Our medical team grew as Keegan needed to see the pediatric cardiologist in her first year of life and then an Opthamologist just after her first birthday. We have been fortunate enough to have already been under the care of a dentist and an optometrist that can see our kids as well. With all of Johnny's special considerations we are adding on more specialists. He sees our cardiologist and Opthamologist as well, in addition to an ENT, Audiologist, Endocrinologist, and providers at the Down syndrome clinic. His medical needs are time consuming, but we are grateful at how minor they are for the time being.
This being said, I encourage the following-
First, be comfortable with your doctor's decision making skills. While we can research a lot, we do not have the expertise that our doctors do in seeing situations that arise with our kids and making the best plan to treat those situations. I would also encourage you to tell your doctor that you trust them and appreciate their expertise. This simple statement helps build your provider/patient relationship a lot. We have also found that all the doctors we use err on the side of caution or wait and see if the problem can fix itself. We are appreciative of this hands off approach with non life threatening situations. We always ask questions if we have concerns and have always been treated well by our doctors with one exception. We currently have a doctor right now that we aren't super pleased with, but are waiting for some further information before taking action. Which leads me to-
Second, doctors are very well trained and highly educated members of the service industry. If you do not like your doctor, ask for referrals from friends and find someone that you can work with. Matt and I respect doctors and the hard work they do, but there are times when the fit isn't right with medical providers. In the situation we aren't super pleased with right now, it's a matter of bedside manner and how we were given information about a potential diagnosis. The knowledge of the doctor has never been in question nor has their suggestions for treatment. We will be shopping around for a different specialist as allowed once further information is gathered from a follow up. If you don't agree with your doctor, you are more than entitled to a second opinion, so get one.
Third, when you have children, special needs or not, you need to be comfortable with your doctor. This is different from the first suggestion and fits more along the physically comfortable part of it. With little kids and specialists, you will be in close proximity to your doctor. Often times, you are holding your kid for exams or procedures. If you aren't comfortable with being close to your doctor, they will have a harder time getting the complete knowledge that they need. Some of our doctors sit knee to knee with us, doctors have had to touch our hands to test certain things for Johnny, doctors have leaned next to us while we held Johnny down, and doctors have done preliminary exams on our kids while I was in the middle of breastfeeding Keegan or MacKenzie (with permission of course). I think many of us wouldn't dream of being seen by a doctor who we didn't want touching us, so I'm not sure why we wouldn't want that same level of comfort for our kids.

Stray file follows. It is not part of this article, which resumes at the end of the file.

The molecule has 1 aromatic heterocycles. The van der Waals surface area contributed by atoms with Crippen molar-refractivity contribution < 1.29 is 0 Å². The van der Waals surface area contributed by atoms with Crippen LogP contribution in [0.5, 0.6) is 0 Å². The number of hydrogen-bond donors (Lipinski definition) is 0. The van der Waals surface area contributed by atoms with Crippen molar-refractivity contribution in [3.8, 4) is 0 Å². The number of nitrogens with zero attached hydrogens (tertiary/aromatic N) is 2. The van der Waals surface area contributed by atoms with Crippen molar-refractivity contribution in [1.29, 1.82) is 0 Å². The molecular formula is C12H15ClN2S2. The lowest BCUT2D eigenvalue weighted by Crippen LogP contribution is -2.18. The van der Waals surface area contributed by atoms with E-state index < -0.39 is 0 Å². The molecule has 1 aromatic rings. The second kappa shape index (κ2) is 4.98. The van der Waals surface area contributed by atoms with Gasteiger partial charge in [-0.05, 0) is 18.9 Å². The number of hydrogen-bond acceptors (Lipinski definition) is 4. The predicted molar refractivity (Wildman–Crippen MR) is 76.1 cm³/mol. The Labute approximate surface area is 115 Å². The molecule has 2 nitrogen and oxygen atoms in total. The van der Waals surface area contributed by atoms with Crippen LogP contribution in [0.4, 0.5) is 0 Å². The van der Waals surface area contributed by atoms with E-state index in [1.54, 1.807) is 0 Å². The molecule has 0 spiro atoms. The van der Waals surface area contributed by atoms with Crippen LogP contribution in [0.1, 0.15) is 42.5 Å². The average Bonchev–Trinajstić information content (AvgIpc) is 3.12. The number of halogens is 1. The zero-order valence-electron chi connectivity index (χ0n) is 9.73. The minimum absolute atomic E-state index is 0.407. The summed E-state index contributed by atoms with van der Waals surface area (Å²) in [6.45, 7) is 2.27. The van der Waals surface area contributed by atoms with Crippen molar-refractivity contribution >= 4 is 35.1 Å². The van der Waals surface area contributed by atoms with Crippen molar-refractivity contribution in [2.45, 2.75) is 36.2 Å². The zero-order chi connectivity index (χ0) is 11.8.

Fourth, if you live in a large city, take advantage of the vast resources you have. I love Houston, but even more so now that I have kids because of the access to Texas Children's. For most things, we see our regular pediatrician, but Johnny gets biannual checkups at the Down syndrome clinic too. It's wonderful to have a group of doctors who solely focus on kids like Johnny to help keep tabs on us. I also worry less for his procedures that need anesthesia because of the level of expertise in this city.
Fifth, take location into consideration. Our pediatrician's office is less than five minutes away and most of our doctors see us about 15 minutes away from us. With the amount of time spent at the pediatrician in the first few years of life, especially with three, it was important to have someone close by. Additionally, the specialists are all at a satellite office of Texas Children's which means we get experts without having to drive downtown for every appointment. We are still down that way some, but most of our appointments aren't a huge drive. A small sub recommendation would be to budget for valet parking when a trip to a downtown facility is necessary. Parking can be horrendous at TCH-Downtown, so we let someone else worry about it even with the extra cost. It helps bring peace of mind to us and it's a lot easier to get one or more kids in and out of the hospital that way. Plus, if your kid is having an actual procedure and not just a checkup, they can be cranky or tired. Who wants to navigate a parking garage with cranky kids?
Last, take doctor network into consideration. Our specialists and pediatrician are all also part of the Texas Children's system so their records are accessible by one another. It is really helpful to not have to bring medical records or make sure they are transferred over before an appointment. Even the simple information of kid's growth is helpful for our doctors to have a complete record of, but they can also see when they have been sick, any medications, last immunizations, and special concerns or considerations.
Once again, we are very grateful for all the luck we have had with seeing doctors over the years. Between perinatal care and pediatric care, we have had a ton of people look after our kids, so having one potential "dud" in the mix is doing pretty good in my book.
And pictures of the kids just because!